Right: This is a view of the Pressentin Plumbing Shop in 1963, courtesy of Hazel Hubbard, via Barbara Halliday, both descendants of the Pressentin family. We believe that the Pressentin shop is in the building that originally housed the Skagit County Times in 1899, where the Mission Market is today. You can see just a bit of the Opera House to the right and the doorway in between. Does anyone remember a Mr. Carlson, who razed the Opera House building in 1972?.


By Noel V. Bourasaw, Skagit River Journal of History & Folklore, 2002
      A grand Opera House opened in Seattle in the spring of 1890, just months after the fire that leveled the young town. Soon after that in Skagit County, Anacortes erected an Opera House, befitting a town that was booming and was in the running to be the West Coast terminus of James J. Hill's transcontinental railroad. Mount Vernon's downtown burned on July 13, 1891, and 15 of the earliest buildings were leveled. Less than a year later, an Opera House was erected on First Street.
      There is no record of a similar Opera House in Sedro-Woolley before or during the nationwide Depression of 1893-96. Most city newspapers of that period burned in various fires and the first record we have of such construction is in the Skagit County Times of Feb. 12, 1899: the Bowery Company met to consider enlarging the present building for an Opera House. Apparently the New Year's Eve 1898 celebration was held in the open-sided pavilion on the north side of State Street where the city parking lot is today. That area was called the Kelley Strip, a long, narrow triangle that extended from Township Street on the east to the broad end at the north-south Seattle Lake Shore & Eastern railroad tracks. The area between the Murdock Street and Metcalf Street was generally known as the Bowery and the July 1899 and 1903 Sanborn Fire Insurance maps show that no other buildings were erected in that part of the block.
      Other Times articles of that year note that the Union Cornet Band played there in February and that the May Day entertainment by the Sedro-Woolley dramatic company was conducted there as well. That event was preceded by a major social event called the Calico Ball, a grand dance on Friday eve at the Bowery with proceeds earmarked for funds for the Catholic Church building. That structure was being erected on the east side of Puget Street, north of State, and was completed near Easter of 1900. Tickets included supper at Charles Villeneuve's Hotel Royal, at Ferry Street and the railroad tracks, admission $1. Those events also celebrated the merger of the towns in December of the year before.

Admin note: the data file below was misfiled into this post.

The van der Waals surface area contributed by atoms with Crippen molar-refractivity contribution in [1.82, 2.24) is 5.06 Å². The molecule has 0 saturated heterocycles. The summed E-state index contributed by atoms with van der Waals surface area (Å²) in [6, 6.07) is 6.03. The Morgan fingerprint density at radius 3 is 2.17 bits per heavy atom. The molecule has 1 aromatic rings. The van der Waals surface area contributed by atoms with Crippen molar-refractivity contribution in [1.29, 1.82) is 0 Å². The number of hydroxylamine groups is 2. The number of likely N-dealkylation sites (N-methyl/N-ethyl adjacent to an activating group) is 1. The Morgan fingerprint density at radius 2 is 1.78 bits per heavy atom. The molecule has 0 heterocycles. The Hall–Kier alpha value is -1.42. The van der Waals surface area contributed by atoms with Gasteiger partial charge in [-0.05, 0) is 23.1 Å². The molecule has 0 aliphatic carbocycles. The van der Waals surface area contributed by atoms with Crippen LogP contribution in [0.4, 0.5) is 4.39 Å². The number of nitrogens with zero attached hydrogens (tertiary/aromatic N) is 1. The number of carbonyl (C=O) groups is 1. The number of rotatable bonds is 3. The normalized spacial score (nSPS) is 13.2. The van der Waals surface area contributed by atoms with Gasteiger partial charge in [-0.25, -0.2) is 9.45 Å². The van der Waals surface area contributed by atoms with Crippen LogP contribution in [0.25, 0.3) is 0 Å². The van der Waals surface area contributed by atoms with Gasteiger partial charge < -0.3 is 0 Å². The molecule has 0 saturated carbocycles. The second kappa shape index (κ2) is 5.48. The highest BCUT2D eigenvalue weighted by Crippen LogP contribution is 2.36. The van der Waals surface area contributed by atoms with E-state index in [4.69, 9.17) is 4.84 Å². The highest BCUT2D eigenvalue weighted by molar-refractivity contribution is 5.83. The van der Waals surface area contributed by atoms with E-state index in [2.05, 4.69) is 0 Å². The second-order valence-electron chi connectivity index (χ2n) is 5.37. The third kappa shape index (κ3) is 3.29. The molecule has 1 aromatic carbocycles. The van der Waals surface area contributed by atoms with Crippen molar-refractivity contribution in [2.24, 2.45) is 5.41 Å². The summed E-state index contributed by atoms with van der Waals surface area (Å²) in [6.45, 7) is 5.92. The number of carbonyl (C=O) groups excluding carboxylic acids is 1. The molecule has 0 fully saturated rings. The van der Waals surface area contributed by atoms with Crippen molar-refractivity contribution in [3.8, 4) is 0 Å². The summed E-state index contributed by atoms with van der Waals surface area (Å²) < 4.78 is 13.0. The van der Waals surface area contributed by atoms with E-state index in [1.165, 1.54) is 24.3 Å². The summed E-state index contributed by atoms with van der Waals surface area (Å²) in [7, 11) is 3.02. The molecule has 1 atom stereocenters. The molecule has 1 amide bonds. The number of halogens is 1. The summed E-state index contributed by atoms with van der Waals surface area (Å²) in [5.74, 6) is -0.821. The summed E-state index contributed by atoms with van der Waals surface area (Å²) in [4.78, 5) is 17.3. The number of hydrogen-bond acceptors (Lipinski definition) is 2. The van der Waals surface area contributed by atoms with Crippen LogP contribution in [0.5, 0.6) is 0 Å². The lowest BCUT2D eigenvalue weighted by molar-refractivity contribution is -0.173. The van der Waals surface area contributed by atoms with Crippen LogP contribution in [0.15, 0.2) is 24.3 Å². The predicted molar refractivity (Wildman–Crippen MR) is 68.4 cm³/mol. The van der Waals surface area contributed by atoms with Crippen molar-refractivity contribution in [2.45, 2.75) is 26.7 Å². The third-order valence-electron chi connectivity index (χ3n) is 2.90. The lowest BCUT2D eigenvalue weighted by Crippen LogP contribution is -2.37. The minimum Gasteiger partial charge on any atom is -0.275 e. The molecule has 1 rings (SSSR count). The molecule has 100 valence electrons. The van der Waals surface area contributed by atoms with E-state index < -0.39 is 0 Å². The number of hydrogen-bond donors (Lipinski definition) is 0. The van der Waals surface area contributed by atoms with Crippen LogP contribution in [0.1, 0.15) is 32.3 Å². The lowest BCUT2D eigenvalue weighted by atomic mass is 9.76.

The GAR or Grand Army of the Republic — Union veterans of the Civil War, met at the Bowery Pavilion on May 25, 1899, and kicked off plans for the first Fourth of July celebration in the merged towns. That must have been quite a celebration since the newspaper reported that $900 was spent for it, a princely sum in those days. Attending a dance of that stature meant that the guests listed in the next week's paper.
      We have not been able to find a newspaper that announced the completion of the walls on the building. The first report that we found about an event at a building named the Opera House was a story in the Feb. 1, 1901, Times, about the "Monday night farce, The Star Boarder, headed by the inimitable Mr. Charles Boyle who imitates John Philip Sousa." Earlier that month, a Times story reported that the volunteer fire department moved the Moore street hydrant to the corner of Third and State to be closer to the Opera House and to provide better protection of the residential areas.


The Opera House "civilizes" Woolley and becomes a
center of social activity and entertainment

      By 1904, the Opera House had become the center of social activity in the young merged town of Sedro-Woolley. The (Sedro-Woolley) Skagit County Times of Aug. 11, 1904, reported that the new Skagit County Pioneers Association conducted their first general membership meeting at the Opera House a week before that. After oratory and entertainment, those attending retired to a dinner at the "grove near Third Street at the river," located on Joseph Hart's original homestead and near the future Third Street Bridge to Clear Lake. A society note from December 13, 1906, reports that an opera was presented at the Opera House, The Belle of Japan. On Nov. 23, 1910, a masquerade ball was held there, described as a "fancy dress ball. The prize winners were announced and it was described as hilarious.